WSU Extension


Ornamental Plum : Silver leaf
(revision date: 4/28/2014)

Silver leaf is a fungal disease which attacks the shoots, branches, trunk, and roots. The fungus is usually a saprophyte living on dead plant tissues, but it can attack living plants through wounds such as those made by pruning, winter injury, and insect damage. Leaves of affected twigs turn silver to ashy in color. They may turn up at the edges. The leaf discoloration spreads rapidly over whole branches and eventually to the entire tree. Affected leaves drop and the branch declines and dies. After the branch or tree dies, the fungus produces flat, crust-like or projecting fruiting bodies on the dead wood. The fruiting bodies are usually pinkish to purplish on the underside.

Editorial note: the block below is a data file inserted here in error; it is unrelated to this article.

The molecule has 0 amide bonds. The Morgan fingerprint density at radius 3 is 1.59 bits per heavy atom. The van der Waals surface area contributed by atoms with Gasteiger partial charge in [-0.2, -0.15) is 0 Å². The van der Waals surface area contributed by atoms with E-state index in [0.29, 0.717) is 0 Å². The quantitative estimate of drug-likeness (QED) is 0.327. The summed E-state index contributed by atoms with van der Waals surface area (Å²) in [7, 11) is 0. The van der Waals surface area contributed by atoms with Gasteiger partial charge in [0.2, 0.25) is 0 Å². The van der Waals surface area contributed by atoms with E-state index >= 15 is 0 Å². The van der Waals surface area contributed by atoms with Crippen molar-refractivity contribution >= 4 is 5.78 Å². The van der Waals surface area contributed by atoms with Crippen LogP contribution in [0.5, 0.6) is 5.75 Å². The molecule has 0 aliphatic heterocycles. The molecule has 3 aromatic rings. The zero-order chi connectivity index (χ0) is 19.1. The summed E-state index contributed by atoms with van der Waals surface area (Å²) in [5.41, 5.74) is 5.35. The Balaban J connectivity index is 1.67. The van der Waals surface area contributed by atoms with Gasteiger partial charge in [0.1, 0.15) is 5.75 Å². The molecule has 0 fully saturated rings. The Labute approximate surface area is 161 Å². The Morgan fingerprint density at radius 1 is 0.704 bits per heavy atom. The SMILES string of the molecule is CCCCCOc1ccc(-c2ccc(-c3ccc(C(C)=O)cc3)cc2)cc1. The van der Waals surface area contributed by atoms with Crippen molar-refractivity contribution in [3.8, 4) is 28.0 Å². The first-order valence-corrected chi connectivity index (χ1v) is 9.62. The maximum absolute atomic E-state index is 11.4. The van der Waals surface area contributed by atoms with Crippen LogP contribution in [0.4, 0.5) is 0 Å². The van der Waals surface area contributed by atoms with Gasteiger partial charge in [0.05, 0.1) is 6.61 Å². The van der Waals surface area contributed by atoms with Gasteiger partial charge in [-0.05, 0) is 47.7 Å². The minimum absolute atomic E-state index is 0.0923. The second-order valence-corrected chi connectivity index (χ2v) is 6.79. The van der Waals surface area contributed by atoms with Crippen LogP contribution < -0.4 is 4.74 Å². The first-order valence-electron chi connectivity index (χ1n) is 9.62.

Management Options

Non-Chemical Management
  • Prune and destroy infected tissues. The fungus can only reproduce on dead wood, so it is important to remove dead branches from infected trees and destroy pruning piles and other dead wood in the vicinity of plum trees.
  • Prevent injury to trees. Infection only occurs through wounds.
Select non-chemical management options as your first choice!

Chemical Management

None recommended

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Caption: Silver leaf damage
Photo by: R.S. Byther
Caption: Silver leaf on apricot
Photo by: R.S. Byther